The molecular genetic approach to ”Bartter’s syndrome”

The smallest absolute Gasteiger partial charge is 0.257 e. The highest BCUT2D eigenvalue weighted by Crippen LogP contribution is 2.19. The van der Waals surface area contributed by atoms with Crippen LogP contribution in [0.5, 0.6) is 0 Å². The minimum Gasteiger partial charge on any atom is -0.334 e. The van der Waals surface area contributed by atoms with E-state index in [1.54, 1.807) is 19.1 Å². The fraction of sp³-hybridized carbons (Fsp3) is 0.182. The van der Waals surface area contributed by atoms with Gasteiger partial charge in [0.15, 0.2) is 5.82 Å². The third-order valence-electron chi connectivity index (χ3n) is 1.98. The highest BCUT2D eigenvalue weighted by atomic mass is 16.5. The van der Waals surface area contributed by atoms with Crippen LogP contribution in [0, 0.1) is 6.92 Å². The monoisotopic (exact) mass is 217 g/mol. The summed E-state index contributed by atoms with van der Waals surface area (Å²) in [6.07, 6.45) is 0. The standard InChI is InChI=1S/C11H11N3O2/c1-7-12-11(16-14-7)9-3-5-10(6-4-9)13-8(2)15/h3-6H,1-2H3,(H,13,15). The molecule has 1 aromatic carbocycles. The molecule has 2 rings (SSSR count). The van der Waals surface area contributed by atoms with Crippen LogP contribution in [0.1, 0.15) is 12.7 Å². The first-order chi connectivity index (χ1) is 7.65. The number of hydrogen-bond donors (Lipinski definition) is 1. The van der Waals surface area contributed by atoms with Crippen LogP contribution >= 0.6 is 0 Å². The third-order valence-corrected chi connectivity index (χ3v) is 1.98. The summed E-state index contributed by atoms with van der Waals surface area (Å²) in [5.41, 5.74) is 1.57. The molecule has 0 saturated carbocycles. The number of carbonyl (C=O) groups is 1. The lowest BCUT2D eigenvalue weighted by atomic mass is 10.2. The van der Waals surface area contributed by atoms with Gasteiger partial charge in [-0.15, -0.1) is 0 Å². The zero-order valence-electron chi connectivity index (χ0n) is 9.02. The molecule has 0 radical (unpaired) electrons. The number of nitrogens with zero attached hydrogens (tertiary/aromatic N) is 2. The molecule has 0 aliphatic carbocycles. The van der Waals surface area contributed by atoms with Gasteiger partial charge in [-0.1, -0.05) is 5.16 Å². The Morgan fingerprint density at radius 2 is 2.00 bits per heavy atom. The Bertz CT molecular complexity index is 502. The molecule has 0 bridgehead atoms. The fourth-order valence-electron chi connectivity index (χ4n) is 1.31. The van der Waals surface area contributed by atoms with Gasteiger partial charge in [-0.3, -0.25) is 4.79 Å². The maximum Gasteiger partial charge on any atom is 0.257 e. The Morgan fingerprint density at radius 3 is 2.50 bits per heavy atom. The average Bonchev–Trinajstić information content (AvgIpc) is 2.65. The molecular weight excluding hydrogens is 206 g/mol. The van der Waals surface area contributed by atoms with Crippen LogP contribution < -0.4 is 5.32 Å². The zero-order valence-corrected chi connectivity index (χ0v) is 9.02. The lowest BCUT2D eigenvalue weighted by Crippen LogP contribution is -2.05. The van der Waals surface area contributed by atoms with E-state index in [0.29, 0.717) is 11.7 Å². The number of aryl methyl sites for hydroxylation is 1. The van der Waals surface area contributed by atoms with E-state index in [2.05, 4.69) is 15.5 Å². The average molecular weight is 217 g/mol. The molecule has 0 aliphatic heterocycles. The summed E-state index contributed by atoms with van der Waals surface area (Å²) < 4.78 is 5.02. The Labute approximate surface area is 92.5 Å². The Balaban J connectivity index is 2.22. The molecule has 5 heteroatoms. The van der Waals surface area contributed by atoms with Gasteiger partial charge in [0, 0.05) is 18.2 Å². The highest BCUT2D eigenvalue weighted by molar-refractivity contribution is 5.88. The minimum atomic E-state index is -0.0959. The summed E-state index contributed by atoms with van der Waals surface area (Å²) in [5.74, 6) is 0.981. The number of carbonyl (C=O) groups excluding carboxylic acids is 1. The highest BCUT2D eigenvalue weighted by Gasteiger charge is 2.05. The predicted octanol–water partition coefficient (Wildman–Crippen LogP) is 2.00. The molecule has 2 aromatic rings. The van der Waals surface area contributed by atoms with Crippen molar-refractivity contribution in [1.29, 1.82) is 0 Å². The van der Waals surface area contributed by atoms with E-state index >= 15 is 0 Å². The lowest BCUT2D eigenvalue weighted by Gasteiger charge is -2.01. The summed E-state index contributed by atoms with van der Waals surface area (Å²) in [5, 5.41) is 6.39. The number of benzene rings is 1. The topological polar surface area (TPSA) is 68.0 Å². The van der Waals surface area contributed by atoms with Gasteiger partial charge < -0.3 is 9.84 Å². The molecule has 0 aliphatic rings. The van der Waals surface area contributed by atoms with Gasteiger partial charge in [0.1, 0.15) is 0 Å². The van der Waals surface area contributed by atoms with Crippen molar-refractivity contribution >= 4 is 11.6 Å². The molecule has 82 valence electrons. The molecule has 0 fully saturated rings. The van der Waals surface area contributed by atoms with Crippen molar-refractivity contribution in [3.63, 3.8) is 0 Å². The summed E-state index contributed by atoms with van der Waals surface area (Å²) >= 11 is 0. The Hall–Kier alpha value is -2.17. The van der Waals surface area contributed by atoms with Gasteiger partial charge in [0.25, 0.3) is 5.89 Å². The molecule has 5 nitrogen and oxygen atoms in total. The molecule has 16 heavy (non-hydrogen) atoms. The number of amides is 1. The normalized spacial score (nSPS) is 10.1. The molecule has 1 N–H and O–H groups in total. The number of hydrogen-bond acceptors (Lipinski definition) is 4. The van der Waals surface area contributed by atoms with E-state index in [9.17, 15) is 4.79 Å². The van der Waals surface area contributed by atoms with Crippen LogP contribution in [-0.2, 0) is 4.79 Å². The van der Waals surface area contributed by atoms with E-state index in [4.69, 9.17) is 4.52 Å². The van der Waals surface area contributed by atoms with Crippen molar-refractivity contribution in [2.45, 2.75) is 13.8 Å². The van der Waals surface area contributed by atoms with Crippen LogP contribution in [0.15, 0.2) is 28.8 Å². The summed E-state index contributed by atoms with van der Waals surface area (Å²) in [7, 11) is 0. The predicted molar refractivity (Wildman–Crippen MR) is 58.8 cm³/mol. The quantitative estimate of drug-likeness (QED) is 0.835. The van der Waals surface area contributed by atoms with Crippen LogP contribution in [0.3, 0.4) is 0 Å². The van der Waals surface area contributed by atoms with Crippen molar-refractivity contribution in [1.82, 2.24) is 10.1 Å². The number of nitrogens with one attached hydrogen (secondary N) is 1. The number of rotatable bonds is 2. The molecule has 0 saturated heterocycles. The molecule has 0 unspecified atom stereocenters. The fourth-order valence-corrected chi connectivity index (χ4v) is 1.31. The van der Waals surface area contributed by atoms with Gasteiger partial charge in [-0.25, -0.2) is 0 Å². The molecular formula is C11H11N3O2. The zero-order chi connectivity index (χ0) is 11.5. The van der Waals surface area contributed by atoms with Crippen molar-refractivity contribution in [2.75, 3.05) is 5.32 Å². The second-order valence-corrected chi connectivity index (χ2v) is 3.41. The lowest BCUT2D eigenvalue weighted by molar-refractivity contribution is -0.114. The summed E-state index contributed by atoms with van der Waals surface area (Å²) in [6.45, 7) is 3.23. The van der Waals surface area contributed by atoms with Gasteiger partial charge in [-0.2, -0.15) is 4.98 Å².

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The term ”Bartter’s syndrome” comprises a set of autosomal recessively inherited renal tubular disorders characterized by hypokalemia, metabolic alkalosis, hyperreninism, and hyperaldosteronism but normal blood pressure. Additional clinical and biochemical features led to a classification into phenotypically different tubulopathies: Gitelman’s syndrome, hyperprostaglandin E syndrome (antenatal Bartter’s syndrome), and classic Bartter’s syndrome. Gitelman’s syndrome results from mutations in the SLC12A3 gene encoding the human thiazide-sensitive sodium chloride cotransporter, leading to impaired reabsorption of sodium chloride in the distal convoluted tubule. Genetic heterogeneity of hyperprostaglandin E syndrome has been demonstrated by identification of mutations in the SLC12A1 gene as well as in the KCNJ1 gene. Mutations in SLC12A1 coding for the bumetanide-sensitive sodium potassium 2 chloride cotransporter (NKCC2) cause defective reabsorption of sodium chloride in the thick ascending limb of Henle’s loop. Mutations in KCNJ1 leading to loss of function of the potassium channel ROMK disrupt potassium recycling back to the tubule lumen and inhibit thereby the NKCC2 activity. A third gene for hyperprostaglandin E syndrome has been mapped to the short arm of chromosome 1, and it remains to be evaluated whether other genes are involved in the pathogenesis of this disease. Classic Bartter’s syndrome has been demonstrated to result from defective chloride transport across the basolateral membrane in the distal nephron due to mutations in the chloride channel gene CLCNKB. This article reviews the molecular genetic approach that has led to identification of genetic defects underlying the different hypokalemic tubulopathies.
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